The Cannabis market is “off to a dull start” in 2015, says Alan Brochstein, founder and CFO of the marijuana investment group 420 Investor.
This time last year there was tremendous excitement and optimism around Colorado unveiling its recreational marijuana market, and as the first quarter of 2014 advanced, “the stocks went crazy,” says Brochstein. “On average they went up six or seven fold, some of them twenty times.”
Yet despite several states reforming their marijuana policy in the recent elections, 2015 is not progressing with nearly the same economic vigor as 2014. “There was a slight pop in the beginning of 2015, but then prices sunk back down to where they started.” Brochstein believes a lot of this had to do with poor management of companies that rose too quickly too fast. Similar to the .com and solar industries, money was being poured into companies that weren’t equipped to operate on that level. Which lead to more scrutiny from the federal government.
“Last year the SEC started to clamp-down on this sector, and singled out around eleven stocks that started small and then got huge, some of them that were really significant and put a big damper on the market.”
Brochstein says that this frightened some investors away from marijuana stocks and triggered a plunge in prices. Many stocks were traded at far more than they were worth, Brochstein argues, and what you were getting was often not a great deal for what you were paying. He believes that while there are competent, honest, legitimately funded businessmen in the marijuana industry, the market is loaded with companies that do not meet the standards of a safe investment.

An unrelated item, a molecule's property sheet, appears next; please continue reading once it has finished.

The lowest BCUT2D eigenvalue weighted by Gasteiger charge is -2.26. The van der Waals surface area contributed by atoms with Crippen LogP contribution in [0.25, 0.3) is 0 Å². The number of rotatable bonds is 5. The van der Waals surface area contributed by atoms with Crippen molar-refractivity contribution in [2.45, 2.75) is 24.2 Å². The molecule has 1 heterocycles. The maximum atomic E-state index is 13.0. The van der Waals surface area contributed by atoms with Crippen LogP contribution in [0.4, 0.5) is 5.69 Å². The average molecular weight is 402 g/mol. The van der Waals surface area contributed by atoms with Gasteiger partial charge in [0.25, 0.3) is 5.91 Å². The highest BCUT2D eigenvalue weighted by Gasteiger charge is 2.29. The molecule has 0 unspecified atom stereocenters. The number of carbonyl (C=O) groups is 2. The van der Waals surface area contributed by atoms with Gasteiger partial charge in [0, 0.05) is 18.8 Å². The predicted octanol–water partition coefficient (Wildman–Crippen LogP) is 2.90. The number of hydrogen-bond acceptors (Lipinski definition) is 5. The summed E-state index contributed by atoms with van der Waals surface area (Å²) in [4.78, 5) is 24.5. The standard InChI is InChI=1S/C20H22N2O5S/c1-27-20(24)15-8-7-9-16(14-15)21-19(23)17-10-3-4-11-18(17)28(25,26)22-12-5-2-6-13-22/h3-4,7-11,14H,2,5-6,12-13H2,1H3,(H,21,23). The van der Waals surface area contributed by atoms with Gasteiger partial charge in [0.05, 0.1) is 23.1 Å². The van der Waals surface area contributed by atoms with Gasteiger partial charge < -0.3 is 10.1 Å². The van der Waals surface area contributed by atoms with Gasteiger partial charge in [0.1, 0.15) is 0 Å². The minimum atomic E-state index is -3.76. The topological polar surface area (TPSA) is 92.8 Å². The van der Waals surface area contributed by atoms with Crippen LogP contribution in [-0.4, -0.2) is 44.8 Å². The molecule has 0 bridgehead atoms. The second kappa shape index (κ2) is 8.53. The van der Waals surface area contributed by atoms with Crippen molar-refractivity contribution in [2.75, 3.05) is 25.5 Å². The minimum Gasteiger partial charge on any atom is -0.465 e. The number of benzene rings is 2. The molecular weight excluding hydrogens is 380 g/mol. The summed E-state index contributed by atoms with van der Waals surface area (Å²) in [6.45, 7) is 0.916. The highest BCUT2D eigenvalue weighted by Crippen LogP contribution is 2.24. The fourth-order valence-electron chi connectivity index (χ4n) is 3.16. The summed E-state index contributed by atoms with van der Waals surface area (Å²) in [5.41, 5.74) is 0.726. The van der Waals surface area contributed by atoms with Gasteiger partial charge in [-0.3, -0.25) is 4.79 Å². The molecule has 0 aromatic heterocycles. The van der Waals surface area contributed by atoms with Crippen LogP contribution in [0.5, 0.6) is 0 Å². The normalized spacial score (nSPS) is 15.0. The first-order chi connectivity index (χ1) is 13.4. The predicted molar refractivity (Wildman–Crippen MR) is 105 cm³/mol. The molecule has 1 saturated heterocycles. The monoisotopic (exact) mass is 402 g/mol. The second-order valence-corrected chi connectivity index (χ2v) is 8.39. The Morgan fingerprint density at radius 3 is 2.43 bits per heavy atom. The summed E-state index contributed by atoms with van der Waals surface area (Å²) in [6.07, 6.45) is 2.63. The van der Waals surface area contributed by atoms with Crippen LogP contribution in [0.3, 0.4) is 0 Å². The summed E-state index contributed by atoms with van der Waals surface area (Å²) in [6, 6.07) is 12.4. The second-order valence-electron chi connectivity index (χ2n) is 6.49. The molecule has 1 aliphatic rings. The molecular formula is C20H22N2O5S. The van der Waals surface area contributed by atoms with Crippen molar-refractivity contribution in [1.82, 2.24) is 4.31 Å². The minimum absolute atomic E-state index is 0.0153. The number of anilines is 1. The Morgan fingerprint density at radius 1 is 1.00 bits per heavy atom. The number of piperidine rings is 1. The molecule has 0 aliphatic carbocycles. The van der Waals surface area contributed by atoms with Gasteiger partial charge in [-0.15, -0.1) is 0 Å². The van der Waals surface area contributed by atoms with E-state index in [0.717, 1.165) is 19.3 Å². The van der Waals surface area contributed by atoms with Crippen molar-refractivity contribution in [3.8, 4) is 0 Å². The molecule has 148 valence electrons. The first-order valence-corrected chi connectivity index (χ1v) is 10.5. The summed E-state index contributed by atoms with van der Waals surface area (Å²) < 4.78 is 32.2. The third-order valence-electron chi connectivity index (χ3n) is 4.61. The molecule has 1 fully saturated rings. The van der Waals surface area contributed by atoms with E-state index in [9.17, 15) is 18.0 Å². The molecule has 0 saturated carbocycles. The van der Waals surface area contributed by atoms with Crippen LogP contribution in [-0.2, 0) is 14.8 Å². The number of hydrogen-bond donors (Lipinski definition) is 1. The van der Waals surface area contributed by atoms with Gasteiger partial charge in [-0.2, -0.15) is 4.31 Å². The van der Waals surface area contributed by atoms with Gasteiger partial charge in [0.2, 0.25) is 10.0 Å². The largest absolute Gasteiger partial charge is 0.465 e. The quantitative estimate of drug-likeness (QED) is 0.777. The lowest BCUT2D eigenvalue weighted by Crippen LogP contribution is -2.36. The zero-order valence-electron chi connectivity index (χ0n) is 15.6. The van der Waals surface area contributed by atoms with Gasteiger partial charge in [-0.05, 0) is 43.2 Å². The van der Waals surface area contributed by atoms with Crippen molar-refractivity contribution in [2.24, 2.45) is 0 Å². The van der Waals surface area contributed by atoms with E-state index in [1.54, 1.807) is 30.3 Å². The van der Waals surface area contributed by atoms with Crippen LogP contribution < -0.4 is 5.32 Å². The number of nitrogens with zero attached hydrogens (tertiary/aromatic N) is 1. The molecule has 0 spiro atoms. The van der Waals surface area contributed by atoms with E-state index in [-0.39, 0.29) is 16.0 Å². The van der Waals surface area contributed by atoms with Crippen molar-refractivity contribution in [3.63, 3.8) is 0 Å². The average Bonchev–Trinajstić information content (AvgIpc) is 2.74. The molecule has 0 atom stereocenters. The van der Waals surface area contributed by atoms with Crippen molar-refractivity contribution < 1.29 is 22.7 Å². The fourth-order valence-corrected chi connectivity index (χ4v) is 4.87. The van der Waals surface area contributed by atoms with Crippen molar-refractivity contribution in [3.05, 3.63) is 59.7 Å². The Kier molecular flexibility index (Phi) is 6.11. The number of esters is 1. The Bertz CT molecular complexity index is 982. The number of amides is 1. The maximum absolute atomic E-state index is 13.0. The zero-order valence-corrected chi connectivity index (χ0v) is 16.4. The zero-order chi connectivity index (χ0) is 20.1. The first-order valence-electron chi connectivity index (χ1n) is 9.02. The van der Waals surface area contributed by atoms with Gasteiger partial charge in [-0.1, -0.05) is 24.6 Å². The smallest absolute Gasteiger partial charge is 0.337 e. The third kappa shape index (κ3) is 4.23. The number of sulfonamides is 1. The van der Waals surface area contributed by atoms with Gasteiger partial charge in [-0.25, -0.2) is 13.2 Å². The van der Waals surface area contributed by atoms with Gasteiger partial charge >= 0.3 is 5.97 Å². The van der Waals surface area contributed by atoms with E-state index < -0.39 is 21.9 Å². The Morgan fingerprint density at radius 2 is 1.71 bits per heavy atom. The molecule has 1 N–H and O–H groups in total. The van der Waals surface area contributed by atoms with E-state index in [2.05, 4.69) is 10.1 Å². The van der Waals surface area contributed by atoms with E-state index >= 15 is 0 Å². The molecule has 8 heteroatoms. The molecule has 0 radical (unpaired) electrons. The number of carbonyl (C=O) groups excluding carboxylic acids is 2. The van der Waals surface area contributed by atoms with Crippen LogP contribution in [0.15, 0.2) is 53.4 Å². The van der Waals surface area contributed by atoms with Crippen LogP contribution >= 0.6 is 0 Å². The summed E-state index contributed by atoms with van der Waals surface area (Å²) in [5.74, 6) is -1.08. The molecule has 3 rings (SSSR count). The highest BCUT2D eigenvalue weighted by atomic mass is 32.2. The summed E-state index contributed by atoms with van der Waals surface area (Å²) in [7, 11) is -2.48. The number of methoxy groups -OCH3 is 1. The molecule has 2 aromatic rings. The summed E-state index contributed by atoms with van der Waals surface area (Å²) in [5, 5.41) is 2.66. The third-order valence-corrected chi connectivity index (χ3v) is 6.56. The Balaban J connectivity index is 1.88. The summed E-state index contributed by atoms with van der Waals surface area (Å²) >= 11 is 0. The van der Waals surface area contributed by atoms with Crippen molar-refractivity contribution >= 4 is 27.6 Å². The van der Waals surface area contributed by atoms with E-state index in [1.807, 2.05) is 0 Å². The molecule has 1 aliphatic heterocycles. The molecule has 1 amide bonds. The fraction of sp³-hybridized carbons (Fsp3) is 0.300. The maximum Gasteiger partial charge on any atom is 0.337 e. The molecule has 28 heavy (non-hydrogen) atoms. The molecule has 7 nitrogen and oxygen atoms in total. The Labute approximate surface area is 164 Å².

Though as the industry grows, the market has begun to cleanse itself of some of the more dead-end stocks, which will potentially reinstate investor confidence in marijuana. Brochstein is optimistic about the market impact of Oregon’s recreational industry in 2016, as well as California’s potential legalization in 2016. Yet those are still a ways down the line, and he knows that we’re most likely not going to see another year for marijuana stocks like 2014 for a while.
“You can’t always tell people, ‘you have to invest in this sector, things are gonna be great!’” Brochstein admits. “I think 2015 will be a year of stability.”
Photo Credit: OTA Photos
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